Interview with H.D. Kumaraswamy, Karnataka State president of the JD(S).
H.D. KUMARASWAMY is one of the biggest stars of the Janata Dal (Secular), the other being his father, former Prime Minister H.D. Deve Gowda. A film producer who became Chief Minister in 2006, the 1959-born Kumaraswamy has had a a roller-coaster ride in politics. The State president of the party took time off his busy schedule to speak to Frontline.
Curiously, none of the parties is raising the issue of the Cauvery waters.
No, we have been raising it. The Congress and the BJP are not bothered because they have not been able to solve it despite being in power. We want to know what the stand of the Congress is.
What are your party’s priorities?
Farmer’s issues. We want farmers’ loans to be waived. On the irrigation side, during the past 10 years there has been no focus on the implementation of projects. Irrigation has been neglected. Scheme B of the Krishna Tribunal was not been taken seriously by the BJP government. In the social and health sectors, there are several issues needing attention.
Who do you see as your rival?
The Congress. Even in north Karnataka, where the JD(S) is thought to be weak, we are neck and neck with the Congress. People would like to say that the JD(S) is only strong in two districts. But that is not true. During the past one year, I have visited 150 constituencies, three to five times, including those in north Karnataka. I am in regular touch with the people. We also have a strong base among the minorities.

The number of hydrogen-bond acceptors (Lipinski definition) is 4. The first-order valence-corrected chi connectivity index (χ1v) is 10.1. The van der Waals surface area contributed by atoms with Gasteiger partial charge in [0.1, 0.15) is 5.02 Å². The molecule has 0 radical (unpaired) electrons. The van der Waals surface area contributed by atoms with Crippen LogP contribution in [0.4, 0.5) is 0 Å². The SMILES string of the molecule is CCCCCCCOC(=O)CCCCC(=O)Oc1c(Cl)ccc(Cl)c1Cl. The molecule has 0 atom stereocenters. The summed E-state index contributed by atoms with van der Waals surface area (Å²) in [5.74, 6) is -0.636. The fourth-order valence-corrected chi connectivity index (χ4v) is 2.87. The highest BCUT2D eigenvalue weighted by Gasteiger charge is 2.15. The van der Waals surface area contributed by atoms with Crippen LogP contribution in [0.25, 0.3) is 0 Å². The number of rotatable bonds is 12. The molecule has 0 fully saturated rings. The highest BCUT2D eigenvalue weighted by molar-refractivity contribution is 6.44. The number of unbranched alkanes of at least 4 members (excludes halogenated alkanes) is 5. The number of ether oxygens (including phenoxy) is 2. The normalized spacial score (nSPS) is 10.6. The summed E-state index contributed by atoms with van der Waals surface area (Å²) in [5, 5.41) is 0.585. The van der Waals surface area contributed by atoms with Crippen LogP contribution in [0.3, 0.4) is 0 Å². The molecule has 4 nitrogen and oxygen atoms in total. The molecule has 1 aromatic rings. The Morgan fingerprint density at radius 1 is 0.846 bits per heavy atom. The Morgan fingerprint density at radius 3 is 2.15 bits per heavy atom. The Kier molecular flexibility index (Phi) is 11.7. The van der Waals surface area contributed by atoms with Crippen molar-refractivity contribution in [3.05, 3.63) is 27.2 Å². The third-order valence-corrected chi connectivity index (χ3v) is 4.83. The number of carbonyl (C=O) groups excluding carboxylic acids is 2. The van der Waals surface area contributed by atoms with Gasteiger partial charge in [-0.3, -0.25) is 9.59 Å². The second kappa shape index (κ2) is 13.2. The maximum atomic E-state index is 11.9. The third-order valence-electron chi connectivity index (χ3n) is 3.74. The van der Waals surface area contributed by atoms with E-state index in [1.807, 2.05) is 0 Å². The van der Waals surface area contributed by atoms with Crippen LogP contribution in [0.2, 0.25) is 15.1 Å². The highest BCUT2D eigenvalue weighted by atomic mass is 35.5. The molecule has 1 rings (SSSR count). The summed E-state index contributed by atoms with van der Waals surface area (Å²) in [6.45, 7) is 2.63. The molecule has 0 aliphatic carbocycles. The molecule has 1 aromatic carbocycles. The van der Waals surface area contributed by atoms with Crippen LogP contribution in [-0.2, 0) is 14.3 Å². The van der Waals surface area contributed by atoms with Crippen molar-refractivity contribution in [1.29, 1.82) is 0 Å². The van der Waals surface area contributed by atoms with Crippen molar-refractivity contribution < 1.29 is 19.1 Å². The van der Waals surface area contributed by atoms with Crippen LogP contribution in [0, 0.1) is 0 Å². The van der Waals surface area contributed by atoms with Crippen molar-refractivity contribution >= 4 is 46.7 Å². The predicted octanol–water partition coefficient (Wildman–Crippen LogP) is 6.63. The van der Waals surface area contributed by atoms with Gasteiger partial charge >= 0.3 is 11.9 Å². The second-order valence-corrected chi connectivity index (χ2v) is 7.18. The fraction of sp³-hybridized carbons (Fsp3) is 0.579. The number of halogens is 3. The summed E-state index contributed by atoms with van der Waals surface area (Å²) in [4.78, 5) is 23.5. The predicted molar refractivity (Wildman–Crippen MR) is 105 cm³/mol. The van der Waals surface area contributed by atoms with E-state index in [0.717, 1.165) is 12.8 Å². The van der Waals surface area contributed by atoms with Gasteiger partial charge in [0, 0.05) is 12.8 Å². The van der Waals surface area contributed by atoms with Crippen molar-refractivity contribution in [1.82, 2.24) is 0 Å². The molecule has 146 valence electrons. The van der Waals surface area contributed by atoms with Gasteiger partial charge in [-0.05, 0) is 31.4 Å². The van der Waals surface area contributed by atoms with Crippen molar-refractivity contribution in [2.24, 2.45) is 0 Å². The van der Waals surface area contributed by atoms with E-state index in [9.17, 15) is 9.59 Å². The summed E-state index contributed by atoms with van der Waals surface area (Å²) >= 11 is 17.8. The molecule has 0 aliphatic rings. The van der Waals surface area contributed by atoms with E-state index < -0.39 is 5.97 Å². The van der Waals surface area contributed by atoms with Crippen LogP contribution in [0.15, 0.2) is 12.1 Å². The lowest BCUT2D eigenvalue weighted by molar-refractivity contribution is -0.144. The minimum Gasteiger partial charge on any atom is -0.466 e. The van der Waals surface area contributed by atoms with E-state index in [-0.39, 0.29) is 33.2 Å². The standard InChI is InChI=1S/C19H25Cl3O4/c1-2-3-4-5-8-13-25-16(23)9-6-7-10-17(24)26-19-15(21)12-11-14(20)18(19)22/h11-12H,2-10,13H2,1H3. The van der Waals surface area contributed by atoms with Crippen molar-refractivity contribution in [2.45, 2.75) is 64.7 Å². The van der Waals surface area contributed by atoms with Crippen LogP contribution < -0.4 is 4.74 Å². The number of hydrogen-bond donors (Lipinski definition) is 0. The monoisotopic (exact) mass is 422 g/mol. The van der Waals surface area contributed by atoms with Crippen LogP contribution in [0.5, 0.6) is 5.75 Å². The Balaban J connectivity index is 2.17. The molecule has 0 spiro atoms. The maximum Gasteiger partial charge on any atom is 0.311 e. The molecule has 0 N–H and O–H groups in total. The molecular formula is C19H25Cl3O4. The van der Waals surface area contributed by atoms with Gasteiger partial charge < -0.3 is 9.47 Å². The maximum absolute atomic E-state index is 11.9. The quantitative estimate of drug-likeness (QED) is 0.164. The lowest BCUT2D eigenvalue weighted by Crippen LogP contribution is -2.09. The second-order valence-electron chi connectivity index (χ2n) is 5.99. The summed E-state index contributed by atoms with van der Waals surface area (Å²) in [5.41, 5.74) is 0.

Is corruption an issue in these elections?
Village people don’t take corruption as an issue very seriously. They want their day-to-day problems, such as drinking water, price rise and unemployment, solved. Even intellectuals. Kannada writers recently said that they would support the Congress because they want a stable government. So, more than corruption it is stability that is the issue.
What do you think of the chances of B.S. Yeddyurappa’s party?
Candidates who are personally very strong [popular] will get elected.
What are your party’s chances?
We are hoping for a majority. In the southern parts of the State, from Chamarajanagar to Davanagere, where we are very strong, we will get between 50 and 65 seats, while in northern Karnataka we will get 30 to 35 seats. We are not strong in the coastal areas.
In the event of a hung Assembly who will you support?
We will sit in the opposition. We previously had bad experiences with both the Congress and the BJP.